Recapping the St. Peter’s Cinderella story
After the Peacocks shocked the world by beating Kentucky as an 18-point underdog, Holloway had been the least surprised observer. He was even less surprised after the second triumph.
“We went down there to win two games,” he said after St. Peter’s had dispatched Murray State to reach the Sweet 16.
“I tell my players to live in the moment, enjoy playing ball. Don’t look at the name of the jersey on the front. Do what you have been doing your whole life.”
Holloway added that nothing scared him, because the Peacocks had a lot of tough kids from New Jersey and New York. The coach who had not been drafted into the NBA inspired a hungry work ethic on his team.
He wants players who are under-recruited, overlooked and who play with a chip on their shoulder.
“All my guys think they belong in Kentucky,” he joked after the first St. Peter’s win. “So, I told them to go prove it.”
And he told the next Seton Hall team to be ready to work.
Holloway replaces Kevin Willard, who is the new University of Maryland head coach.
4. Holloway is a dyed-in-the-wool Seton Hall Pirate
Those 681 assists, going with 1,588 career points and Holloway’s presence in the Seton Hall Athletics Hall of Fame, indicates the fire-lighting ability he’ll try to instill as a coach.
Holloway takes over a Big East program that has been to five of the past six NCAA tournaments, but left early. It was another first-round exit this season.
The team is stuck one notch behind Villanova, which won two national championships in recent years and reached the Final Four again this season before losing to Kansas.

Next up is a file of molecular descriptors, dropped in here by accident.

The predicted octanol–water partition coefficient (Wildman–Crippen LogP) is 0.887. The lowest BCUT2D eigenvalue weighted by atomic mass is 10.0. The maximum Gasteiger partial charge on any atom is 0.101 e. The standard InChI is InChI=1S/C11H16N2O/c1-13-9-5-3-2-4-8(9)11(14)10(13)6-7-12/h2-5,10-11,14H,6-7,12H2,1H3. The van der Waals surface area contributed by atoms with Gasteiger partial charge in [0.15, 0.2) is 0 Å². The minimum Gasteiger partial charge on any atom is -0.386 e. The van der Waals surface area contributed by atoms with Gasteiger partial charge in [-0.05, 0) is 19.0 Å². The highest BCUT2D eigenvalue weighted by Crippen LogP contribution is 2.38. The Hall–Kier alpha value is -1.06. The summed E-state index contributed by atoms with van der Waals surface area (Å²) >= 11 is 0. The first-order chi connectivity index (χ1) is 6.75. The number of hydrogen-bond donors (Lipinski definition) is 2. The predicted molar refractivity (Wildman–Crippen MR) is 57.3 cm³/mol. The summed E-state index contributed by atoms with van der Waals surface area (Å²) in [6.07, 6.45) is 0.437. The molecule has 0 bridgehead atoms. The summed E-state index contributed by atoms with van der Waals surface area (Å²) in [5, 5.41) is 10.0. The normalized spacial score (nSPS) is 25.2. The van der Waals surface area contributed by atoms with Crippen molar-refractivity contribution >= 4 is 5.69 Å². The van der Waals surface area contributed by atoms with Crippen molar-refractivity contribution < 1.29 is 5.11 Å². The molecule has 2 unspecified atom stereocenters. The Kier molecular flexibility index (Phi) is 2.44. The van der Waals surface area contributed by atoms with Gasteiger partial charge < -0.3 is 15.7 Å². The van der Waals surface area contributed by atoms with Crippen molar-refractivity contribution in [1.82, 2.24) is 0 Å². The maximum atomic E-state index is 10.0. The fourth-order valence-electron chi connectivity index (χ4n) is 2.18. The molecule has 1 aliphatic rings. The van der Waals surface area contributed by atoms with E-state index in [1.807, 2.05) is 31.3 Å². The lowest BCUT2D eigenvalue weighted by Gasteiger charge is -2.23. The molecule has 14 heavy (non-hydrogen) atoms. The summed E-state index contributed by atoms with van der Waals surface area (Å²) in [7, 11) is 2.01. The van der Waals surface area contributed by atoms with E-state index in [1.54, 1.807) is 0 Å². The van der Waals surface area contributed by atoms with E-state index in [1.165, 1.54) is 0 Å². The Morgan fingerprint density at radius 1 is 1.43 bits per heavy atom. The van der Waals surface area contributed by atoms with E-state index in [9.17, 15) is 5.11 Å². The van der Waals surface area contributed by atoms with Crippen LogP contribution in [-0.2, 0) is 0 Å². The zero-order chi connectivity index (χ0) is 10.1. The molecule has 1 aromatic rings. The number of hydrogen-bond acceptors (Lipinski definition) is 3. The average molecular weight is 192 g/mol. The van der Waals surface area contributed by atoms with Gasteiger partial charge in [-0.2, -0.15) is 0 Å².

The last time the Pirates went to the Sweet Sixteen was in 2000, and Holloway was their point guard.
After his playing days were over, he became part of the Seton Hall coaching staff, but he then transferred to Iona College in 2007 under Willard. When Willard later became Seton Hall’s head coach, Holloway followed him back here as an assistant.
Four years ago, he got the job at St. Peters.
Four years later, he comes back to rekindle a spark where his roots are entrenched.
Holloway met his wife, Kim, in Xavier Hall and one of their sons bears the dormitory’s name. His daughter, Shatanik graduated from Seton Hall in 2018. At the press conference, he looked ready to start, calling a team meeting for immediately afterward.
5. This was an uplifting tale with no NJ sports betting attached
Unlike practically every sporting angle since the PASPA repeal in 2018, this one has no NJ sports betting component. Gaming regulations prohibit New Jersey gamblers from wagering on Garden State college teams or in venues hosting college games.
That brings a sweeter, perhaps more true sense of joy to New Jersey college basketball fans. Two programs were blessed by this development, walking a pathway New Jersey fans witnessed from the start.
It began with St. Peter’s seizing the MAAC Tournament in Atlantic City as the No. 2 seed just to obtain the mandatory conference berth.
It continued through the NCAA Tournament.
The St. Peter’s aftermath is a lightning-rod recruitment tool for the Peacocks. Once a team reaches this level, there will always be the belief that it can return.
The Seton Hall aftermath is gaining a new direction from an all-time favorite son.
There can be a belief for other New Jersey teams too. Rider, in Lawrenceville, knocked off No. 1 seed Iona in the MAAC. Monmouth, based in Long Branch, reached the finals of the MAAC and trailed St. Peter’s by only a bucket in the final minute.
The St. Peter’s march tells both of these teams that they were also on the cusp of something special.
For those programs, along with Seton Hall and St. Peter’s, the bar has been raised.
Let the off-season begin. Everyone has something to be excited about.